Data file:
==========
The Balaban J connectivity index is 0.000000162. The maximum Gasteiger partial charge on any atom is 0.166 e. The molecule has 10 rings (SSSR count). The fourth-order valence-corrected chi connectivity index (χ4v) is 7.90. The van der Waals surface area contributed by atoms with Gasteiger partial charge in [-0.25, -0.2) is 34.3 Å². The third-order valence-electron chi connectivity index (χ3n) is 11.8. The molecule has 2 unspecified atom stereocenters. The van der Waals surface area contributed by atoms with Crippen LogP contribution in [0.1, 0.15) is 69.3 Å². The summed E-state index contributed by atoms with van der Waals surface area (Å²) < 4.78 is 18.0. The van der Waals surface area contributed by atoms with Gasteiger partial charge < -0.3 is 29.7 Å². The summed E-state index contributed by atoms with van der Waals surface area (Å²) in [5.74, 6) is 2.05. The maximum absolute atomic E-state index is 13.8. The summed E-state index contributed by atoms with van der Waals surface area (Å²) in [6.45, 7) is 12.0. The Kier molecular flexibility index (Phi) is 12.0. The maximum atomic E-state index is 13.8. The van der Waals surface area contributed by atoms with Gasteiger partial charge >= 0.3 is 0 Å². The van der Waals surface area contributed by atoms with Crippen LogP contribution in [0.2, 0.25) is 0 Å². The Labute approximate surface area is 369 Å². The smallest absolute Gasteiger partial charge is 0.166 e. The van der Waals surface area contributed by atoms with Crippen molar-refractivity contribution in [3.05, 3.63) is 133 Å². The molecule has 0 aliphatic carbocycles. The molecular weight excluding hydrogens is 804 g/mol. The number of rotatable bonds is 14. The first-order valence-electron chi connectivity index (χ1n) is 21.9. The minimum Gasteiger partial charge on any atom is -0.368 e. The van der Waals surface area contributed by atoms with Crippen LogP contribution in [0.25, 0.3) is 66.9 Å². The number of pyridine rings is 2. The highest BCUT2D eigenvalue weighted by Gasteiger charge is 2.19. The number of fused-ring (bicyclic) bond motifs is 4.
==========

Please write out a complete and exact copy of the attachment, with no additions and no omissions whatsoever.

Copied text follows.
The Balaban J connectivity index is 0.000000162. The maximum Gasteiger partial charge on any atom is 0.166 e. The molecule has 10 rings (SSSR count). The fourth-order valence-corrected chi connectivity index (χ4v) is 7.90. The van der Waals surface area contributed by atoms with Gasteiger partial charge in [-0.25, -0.2) is 34.3 Å². The third-order valence-electron chi connectivity index (χ3n) is 11.8. The molecule has 2 unspecified atom stereocenters. The van der Waals surface area contributed by atoms with Crippen LogP contribution in [0.1, 0.15) is 69.3 Å². The summed E-state index contributed by atoms with van der Waals surface area (Å²) < 4.78 is 18.0. The van der Waals surface area contributed by atoms with Gasteiger partial charge < -0.3 is 29.7 Å². The summed E-state index contributed by atoms with van der Waals surface area (Å²) in [5.74, 6) is 2.05. The maximum absolute atomic E-state index is 13.8. The summed E-state index contributed by atoms with van der Waals surface area (Å²) in [6.45, 7) is 12.0. The Kier molecular flexibility index (Phi) is 12.0. The maximum atomic E-state index is 13.8. The van der Waals surface area contributed by atoms with Gasteiger partial charge >= 0.3 is 0 Å². The van der Waals surface area contributed by atoms with Crippen LogP contribution in [0.2, 0.25) is 0 Å². The Labute approximate surface area is 369 Å². The smallest absolute Gasteiger partial charge is 0.166 e. The van der Waals surface area contributed by atoms with Crippen molar-refractivity contribution in [3.05, 3.63) is 133 Å². The molecule has 0 aliphatic carbocycles. The molecular weight excluding hydrogens is 804 g/mol. The number of rotatable bonds is 14. The first-order valence-electron chi connectivity index (χ1n) is 21.9. The minimum Gasteiger partial charge on any atom is -0.368 e. The van der Waals surface area contributed by atoms with Crippen LogP contribution in [0.25, 0.3) is 66.9 Å². The number of pyridine rings is 2. The highest BCUT2D eigenvalue weighted by Gasteiger charge is 2.19. The number of fused-ring (bicyclic) bond motifs is 4.